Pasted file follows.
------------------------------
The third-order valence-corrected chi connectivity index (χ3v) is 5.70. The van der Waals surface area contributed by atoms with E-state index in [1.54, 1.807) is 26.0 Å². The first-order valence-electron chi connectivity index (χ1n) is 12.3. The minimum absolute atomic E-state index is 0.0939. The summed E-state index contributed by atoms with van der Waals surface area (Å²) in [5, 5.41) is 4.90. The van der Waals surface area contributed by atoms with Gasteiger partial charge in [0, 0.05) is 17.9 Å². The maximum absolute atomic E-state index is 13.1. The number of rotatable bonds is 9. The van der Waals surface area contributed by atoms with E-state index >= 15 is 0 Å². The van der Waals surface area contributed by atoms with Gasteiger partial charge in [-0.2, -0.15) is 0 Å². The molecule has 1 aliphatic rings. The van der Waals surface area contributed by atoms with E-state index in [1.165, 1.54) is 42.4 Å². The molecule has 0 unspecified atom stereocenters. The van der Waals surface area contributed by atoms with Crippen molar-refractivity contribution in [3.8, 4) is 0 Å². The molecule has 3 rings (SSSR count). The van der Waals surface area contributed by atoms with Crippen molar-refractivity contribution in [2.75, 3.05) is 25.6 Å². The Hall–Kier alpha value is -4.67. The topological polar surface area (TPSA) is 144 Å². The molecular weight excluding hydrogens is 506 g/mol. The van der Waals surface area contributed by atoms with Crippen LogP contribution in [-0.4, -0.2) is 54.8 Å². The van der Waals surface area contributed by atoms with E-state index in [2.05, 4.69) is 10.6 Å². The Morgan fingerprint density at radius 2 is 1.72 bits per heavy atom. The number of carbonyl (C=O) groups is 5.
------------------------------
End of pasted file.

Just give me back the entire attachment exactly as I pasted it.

The third-order valence-corrected chi connectivity index (χ3v) is 5.70. The van der Waals surface area contributed by atoms with E-state index in [1.54, 1.807) is 26.0 Å². The first-order valence-electron chi connectivity index (χ1n) is 12.3. The minimum absolute atomic E-state index is 0.0939. The summed E-state index contributed by atoms with van der Waals surface area (Å²) in [5, 5.41) is 4.90. The van der Waals surface area contributed by atoms with Gasteiger partial charge in [0, 0.05) is 17.9 Å². The maximum absolute atomic E-state index is 13.1. The number of rotatable bonds is 9. The van der Waals surface area contributed by atoms with E-state index >= 15 is 0 Å². The van der Waals surface area contributed by atoms with Gasteiger partial charge in [-0.2, -0.15) is 0 Å². The molecule has 1 aliphatic rings. The van der Waals surface area contributed by atoms with E-state index in [1.165, 1.54) is 42.4 Å². The molecule has 0 unspecified atom stereocenters. The van der Waals surface area contributed by atoms with Crippen molar-refractivity contribution in [3.8, 4) is 0 Å². The molecule has 3 rings (SSSR count). The van der Waals surface area contributed by atoms with Crippen molar-refractivity contribution in [2.75, 3.05) is 25.6 Å². The Hall–Kier alpha value is -4.67. The topological polar surface area (TPSA) is 144 Å². The molecular weight excluding hydrogens is 506 g/mol. The van der Waals surface area contributed by atoms with Crippen LogP contribution in [-0.4, -0.2) is 54.8 Å². The van der Waals surface area contributed by atoms with E-state index in [2.05, 4.69) is 10.6 Å². The Morgan fingerprint density at radius 2 is 1.72 bits per heavy atom. The number of carbonyl (C=O) groups is 5.